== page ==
Memorials for the Dead
In God and His Church there is no division between the living and the departed, but all are one in the love of the Father. Whether we are alive or whether we are dead, as members of the Church we still belong to the same family, and still have a duty to bear one another’s burdens. Therefore, just as Orthodox Christians here on earth pray for one another, and ask for one another’s prayers, so they pray also for the faithful departed, and ask the faithful departed to pray for them. Death cannot sever the bond of mutual love which links the members of the Church together.
According to the teachings of the Church, the results of the Resurrection are placed in the realm of the future. Nevertheless, its initial meaning is revealed in the Sacrament of Holy Baptism, for in Baptism we both die and rise, or rather we are initiated into the Death and Resurrection of Jesus Christ (Romans 6:3-11). T
he finality and power of death is destroyed, for Christ has, by His Resurrection destroyed its power. On the last day, the bodies of all the dead in Christ will rise in their glorified form (1 Corinthians 15:43). The glorified body and the soul will compose again their indestructible unity, as Christ, the God-man, both before and after His Resurrection, was and is an indivisible unity. We mourn the death of our loved ones, but we pray that they will find rest and forgiveness in Christ. Ours is the duty to pray for the repose of all members of the Body of Christ. As tokens of the immortality of the soul, boiled wheat (Kolyva) is prepared and brought to church for the Memorial Service (Mnimosinon), at which prayers for the repose of the souls of those departed are offered (John 12:24). Memorials are offered the fortieth day after death, and on the first anniversary of one’s death, and once a year thereafter, if the family wishes. Memorials are also chanted on the two Saturdays before the beginning of Great Lent, the first Saturday of Great Lent, and on the Saturday before the Sunday of Pentecost. These particular Saturdays, called Saturdays of the Soul or Psychosavvata, are set aside for the commemoration of all departed Orthodox Christians, and their salvation.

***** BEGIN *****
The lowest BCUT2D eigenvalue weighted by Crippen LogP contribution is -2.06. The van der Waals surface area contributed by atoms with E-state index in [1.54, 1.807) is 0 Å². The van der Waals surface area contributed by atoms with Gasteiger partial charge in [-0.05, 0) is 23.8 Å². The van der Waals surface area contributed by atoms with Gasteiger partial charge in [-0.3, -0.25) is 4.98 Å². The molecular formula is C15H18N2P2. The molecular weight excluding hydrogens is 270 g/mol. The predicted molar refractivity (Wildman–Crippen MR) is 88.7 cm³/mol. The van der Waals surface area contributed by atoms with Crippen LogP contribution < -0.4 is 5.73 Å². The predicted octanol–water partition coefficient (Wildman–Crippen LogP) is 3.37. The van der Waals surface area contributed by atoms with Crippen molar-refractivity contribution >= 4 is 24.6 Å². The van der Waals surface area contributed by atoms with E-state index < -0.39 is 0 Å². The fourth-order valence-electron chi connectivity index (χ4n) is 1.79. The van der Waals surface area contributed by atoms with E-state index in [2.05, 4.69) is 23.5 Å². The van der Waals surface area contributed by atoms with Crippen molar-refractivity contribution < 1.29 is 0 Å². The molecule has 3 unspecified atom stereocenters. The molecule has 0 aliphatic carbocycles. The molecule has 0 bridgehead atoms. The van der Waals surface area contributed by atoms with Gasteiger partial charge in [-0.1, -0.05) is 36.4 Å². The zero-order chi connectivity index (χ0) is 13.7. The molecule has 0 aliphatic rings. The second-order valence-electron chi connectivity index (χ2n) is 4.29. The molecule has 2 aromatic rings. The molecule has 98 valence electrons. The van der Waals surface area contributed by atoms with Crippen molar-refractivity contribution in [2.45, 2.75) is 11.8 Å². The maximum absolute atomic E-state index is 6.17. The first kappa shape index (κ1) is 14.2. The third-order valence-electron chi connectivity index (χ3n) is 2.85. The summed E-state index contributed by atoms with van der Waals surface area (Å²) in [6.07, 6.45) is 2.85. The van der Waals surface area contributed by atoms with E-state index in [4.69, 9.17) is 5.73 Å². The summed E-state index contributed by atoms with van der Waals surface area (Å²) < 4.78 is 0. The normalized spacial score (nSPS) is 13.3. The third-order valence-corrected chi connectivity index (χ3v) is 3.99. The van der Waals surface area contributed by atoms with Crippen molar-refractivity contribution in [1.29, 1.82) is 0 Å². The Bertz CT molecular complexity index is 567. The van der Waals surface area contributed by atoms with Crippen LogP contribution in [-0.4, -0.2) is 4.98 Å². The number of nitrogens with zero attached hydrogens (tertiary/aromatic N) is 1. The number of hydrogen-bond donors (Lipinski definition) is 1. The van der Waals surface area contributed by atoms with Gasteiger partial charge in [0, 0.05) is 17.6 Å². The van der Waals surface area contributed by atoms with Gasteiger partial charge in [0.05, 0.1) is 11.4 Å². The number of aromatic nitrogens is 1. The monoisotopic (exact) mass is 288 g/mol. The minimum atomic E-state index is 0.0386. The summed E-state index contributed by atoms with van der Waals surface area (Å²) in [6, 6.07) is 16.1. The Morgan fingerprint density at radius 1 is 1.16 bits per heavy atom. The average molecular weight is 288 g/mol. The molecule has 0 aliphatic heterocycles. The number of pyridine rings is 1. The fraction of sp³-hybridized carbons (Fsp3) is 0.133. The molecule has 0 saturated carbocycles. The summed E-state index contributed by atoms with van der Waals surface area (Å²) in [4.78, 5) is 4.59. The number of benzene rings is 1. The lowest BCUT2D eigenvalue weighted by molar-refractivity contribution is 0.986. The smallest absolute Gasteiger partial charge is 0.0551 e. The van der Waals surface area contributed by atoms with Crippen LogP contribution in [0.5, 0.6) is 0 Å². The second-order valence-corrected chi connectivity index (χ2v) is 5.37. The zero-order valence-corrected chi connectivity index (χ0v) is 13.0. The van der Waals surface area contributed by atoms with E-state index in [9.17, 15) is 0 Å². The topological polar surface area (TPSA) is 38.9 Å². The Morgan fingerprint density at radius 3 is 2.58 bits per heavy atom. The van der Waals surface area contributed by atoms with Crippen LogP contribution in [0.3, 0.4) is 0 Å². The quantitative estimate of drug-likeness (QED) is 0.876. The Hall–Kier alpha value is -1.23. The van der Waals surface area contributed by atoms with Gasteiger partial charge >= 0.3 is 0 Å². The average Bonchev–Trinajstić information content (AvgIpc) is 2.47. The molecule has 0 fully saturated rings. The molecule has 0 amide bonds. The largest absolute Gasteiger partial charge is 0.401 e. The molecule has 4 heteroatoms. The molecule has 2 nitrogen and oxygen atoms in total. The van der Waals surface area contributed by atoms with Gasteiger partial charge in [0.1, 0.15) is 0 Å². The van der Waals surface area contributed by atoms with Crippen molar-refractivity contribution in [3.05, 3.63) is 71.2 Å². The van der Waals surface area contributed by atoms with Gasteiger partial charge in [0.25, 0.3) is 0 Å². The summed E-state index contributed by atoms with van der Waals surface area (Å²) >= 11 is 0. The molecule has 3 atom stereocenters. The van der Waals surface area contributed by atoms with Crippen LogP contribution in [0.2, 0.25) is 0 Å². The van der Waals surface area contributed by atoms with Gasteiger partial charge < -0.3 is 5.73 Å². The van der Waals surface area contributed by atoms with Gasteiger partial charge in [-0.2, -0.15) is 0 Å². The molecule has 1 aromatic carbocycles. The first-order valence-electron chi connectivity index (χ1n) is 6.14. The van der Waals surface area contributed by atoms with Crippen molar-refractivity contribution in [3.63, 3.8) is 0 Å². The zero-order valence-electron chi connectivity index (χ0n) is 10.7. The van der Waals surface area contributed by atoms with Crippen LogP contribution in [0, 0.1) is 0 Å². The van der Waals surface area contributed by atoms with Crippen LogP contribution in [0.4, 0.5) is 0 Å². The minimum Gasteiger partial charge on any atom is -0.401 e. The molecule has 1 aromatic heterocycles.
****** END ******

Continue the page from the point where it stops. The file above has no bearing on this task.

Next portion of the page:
Memorial Services may not be held on the following days:
1.) From the Saturday of Lazarus through the Sunday of St. Thomas
2.) All the Feastdays of our Lord
3.) August 15